Why Martha Stewart 'Beats The Hell' Out Of Her Pomegranates

Fruit is fun. And because many plants produce fruits intending to spread their seeds, they've evolved into myriad colorful, enticing, fragrant, and often oddly-shaped forms, each with their own unique tastes and textures. The pitaya, for example, looks like it's about to hatch into a mythological creature, and has edible black seeds scattered throughout its scoopable flesh. Rambutans are hairy on the outside and smooth inside,  and ackee — part of Jamaica's national dish – actually has toxic seeds (per Parade). 

While these sweet fruits are popular overseas, they can be difficult to find in the United States. But one of the more unique fruits you'll find in a typical American produce section from October to January (per FoodPrint.), is the pomegranate. The New York Times reports that they likely came from modern-day Iran, and were once called "Chinese apples," with the name coming from the Latin pomum granatum for a seeded apple and also the origin of "grenade," FoodPrint. notes. The succulent seeds of the pomegranate are what make this fruit notoriously messy to work with in the kitchen. Leave it to Martha Stewart to educate us on how to prepare this storied food.

Preparing pomegranates

In a viral TikTok video, Martha Stewart begins by calling her viewers out. "There's a reason you don't buy pomegranates. You don't know how to extract the seeds," she says. Thank you Martha, we now feel seen. So how does she get at those juicy morsels? Stewart begins by slicing off the very top and bottom of the fruit with a paring knife and then scoring the very outside of the skin. She breaks the pomegranate into segments and uses a wooden spoon over a bowl to "beat the hell out of" each section before shamelessly chowing down. Alternatively, Healthline suggests halving the fruit and putting in water to help loosen the arils. But where's the fun in that?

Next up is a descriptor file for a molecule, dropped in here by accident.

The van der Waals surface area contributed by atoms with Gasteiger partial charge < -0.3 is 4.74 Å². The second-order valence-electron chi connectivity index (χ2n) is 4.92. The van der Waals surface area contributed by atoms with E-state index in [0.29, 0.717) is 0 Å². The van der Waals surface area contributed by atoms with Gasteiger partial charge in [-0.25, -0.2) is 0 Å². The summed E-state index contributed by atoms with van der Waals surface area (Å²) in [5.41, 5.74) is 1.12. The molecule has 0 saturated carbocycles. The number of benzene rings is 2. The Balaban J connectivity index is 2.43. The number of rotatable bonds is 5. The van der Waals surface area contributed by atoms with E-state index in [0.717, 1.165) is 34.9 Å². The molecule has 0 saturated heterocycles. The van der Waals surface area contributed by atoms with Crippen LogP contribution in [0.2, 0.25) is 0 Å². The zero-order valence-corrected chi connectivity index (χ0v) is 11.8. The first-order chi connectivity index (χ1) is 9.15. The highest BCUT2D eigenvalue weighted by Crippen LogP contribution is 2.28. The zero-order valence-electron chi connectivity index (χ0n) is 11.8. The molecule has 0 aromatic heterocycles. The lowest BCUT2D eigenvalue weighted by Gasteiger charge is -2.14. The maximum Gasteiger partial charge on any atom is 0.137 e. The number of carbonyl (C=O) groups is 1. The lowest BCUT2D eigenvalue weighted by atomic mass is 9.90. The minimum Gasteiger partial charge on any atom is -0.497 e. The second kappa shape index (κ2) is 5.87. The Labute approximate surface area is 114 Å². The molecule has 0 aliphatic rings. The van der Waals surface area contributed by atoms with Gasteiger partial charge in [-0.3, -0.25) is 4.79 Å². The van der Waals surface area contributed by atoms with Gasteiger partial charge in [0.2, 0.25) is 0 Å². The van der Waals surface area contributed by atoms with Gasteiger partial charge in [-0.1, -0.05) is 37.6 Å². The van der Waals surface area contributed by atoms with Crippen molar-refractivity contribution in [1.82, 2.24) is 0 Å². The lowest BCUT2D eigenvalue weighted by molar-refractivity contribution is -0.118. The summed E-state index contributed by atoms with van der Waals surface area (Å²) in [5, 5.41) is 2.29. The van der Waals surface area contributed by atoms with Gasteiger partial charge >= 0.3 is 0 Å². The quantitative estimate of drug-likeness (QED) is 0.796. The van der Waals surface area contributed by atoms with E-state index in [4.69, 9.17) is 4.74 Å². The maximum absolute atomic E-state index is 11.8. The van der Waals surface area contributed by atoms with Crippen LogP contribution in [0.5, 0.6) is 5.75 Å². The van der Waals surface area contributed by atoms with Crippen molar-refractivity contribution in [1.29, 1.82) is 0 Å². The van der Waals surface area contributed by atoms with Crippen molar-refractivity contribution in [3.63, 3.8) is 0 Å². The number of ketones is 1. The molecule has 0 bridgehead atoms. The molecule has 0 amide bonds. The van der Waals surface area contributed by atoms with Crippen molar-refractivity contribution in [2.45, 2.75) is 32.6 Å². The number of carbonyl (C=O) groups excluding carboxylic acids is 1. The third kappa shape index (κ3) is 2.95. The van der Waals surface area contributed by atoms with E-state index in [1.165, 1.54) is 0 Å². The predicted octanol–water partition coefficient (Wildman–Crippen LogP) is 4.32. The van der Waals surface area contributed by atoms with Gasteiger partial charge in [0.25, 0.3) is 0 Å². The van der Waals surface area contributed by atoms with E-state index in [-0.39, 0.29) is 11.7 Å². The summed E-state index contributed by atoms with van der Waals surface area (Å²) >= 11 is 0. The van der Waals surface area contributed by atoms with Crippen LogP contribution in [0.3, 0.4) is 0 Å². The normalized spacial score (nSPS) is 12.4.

It's worth the effort, too. The edible portion of the pomegranate that surrounds the seeds are actually called arils, Healthline writes, and despite their juiciness, they're high in fiber and antioxidants as well as vitamin C, folate, potassium, and other nutrients that make them a healthy addition to any meal, even dessert. Healthline adds that they may boost heart, brain, digestive, and urinary health, fight cancer and microbes, and reduce inflammation. Fun fact: Pomegranates are possible aphrodisiacs, too (per PBS).

Aril-ly good food

Martha Stewart, established pomegranate stan, mixes up her trademark frozen Martha-Rita using white tequila, triple sec, lime, and pomegranate juice then serves it in gigantic goblets like the queen she is. Her green salad with pomegranate features the seeds and pomegranate molasses over tender greens, and she's even got quick pomegranate relish to stand in for traditional Thanksgiving cranberry sauce. But she's also undaunted by ambitious recipes like pomegranate roast chicken, which truly takes this unique fruit to the next level. No wonder she had to come up with a hack to maintain a steady supply of arils! 

Healthline suggests festooning your yogurt, smoothies, and even avocado toast with pomegranate seeds. Since they're available during the colder months in the U.S., try pomegranates with autumnal beets and tangy chèvre. Make use of pomegranate's social media-worthy looks with easy pomegranate cranberry baked brie appetizer at your next gathering, and follow up with The Zahav lamb shoulder, inspired by the region of the pomegranate's origin. The only thing left to do is get a pomegranate and experience it for yourself.